July 2015

In light of drought conditions throughout the province, Alberta Farm Animal Care would like to remind horse breeders and owners to please call the ALERT Line if they, or someone they know, are ever in need of help when it comes to caring for their animals.

The ALERT Line number is 1-800-506-2273 and both producers and consumers are urged to call this number as needed. AFAC is expecting an increase in call volume  due to lack of feed and water, and they want to make sure producers don't feel alone in this issue.

For more information on Alberta Farm Animal Care and the ALERT Line please visit www.afac.ab.ca.

By Kathleen WinfieldEIA

You might have noticed that equine competitions and events are now beginning to request a negative result Coggins test as part of their requirements for entry in to the competition or event.  If you frequently travel across international borders with equines, you already know that a negative Coggins is required: but do you know why? So – what is a Coggins test and what is it testing for?

A Coggins test is a blood test designed to determine if antibodies are present for the viral disease Equine Infectious Anemia (EIA).  A negative result means no antibodies are detected. Blood samples are taken by an accredited veterinarian and the test performed in an accredited laboratory (accreditation by the Canadian Food Inspection Agency (CFIA)).

EIA is a persistent and incurable viral disease that attacks the equine immune system, including donkeys and mules. Symptoms of infected equines are highly variable and can resemble other diseases so diagnosis can be difficult without doing the blood test.  Symptoms may include anorexia, fever, depression, small hemorrhages in mucous membranes, swelling of legs, lower chest and abdomen, fatigue, reduced stamina or weakness, rapid breathing and rapid weight loss, jaundice. An infected equine might only exhibit a loss of coordination.  It is also possible that an equine may be a carrier of the disease but not show any symptoms. All horse owners should be aware of EIA, but not alarmed, as the prevalence has remained relatively low in western Canada.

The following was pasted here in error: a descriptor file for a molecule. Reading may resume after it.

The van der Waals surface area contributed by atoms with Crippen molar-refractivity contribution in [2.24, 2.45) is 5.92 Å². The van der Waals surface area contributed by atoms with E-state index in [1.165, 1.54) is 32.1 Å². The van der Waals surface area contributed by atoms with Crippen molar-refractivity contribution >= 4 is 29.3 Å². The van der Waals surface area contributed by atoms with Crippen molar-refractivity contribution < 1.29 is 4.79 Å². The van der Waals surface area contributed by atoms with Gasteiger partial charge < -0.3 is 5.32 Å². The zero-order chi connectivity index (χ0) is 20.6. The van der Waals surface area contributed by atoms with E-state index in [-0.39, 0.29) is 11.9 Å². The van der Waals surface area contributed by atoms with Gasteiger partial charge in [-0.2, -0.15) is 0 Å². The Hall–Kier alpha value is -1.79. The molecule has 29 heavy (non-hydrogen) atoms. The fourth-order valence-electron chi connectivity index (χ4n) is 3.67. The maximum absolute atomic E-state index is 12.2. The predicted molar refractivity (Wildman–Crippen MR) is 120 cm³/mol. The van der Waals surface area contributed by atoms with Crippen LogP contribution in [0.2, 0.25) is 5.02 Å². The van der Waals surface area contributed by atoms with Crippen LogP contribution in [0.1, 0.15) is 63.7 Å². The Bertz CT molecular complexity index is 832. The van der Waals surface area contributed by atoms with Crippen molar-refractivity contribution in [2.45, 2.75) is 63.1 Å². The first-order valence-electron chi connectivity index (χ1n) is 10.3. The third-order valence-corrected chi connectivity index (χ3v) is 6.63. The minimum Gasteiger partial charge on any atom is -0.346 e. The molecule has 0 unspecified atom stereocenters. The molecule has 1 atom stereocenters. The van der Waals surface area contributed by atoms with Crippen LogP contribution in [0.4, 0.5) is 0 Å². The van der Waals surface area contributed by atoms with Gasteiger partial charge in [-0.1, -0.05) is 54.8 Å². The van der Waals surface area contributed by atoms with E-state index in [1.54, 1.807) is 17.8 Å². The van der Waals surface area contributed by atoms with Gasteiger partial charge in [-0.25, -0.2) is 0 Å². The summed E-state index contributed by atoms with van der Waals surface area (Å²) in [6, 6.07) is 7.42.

This disease is transmitted by contaminated blood or blood products.  Biting insects such as deer and horse flies are known transmitters of the disease.  This transfer is strictly “mechanical” which means the virus does not replicate itself in the insect – it is contained in the blood from the infected equine that the insect carries on its mouthparts then deposits into the bloodstream of the next equine during the next bite.   The virus only survives a short time on the insects so the disease is generally spread between horses in close proximity.  As these insects thrive in wet areas, outbreaks of EIA have often been linked to horses pastured in swampy areas (thus the nickname of Swamp Fever for this disease).

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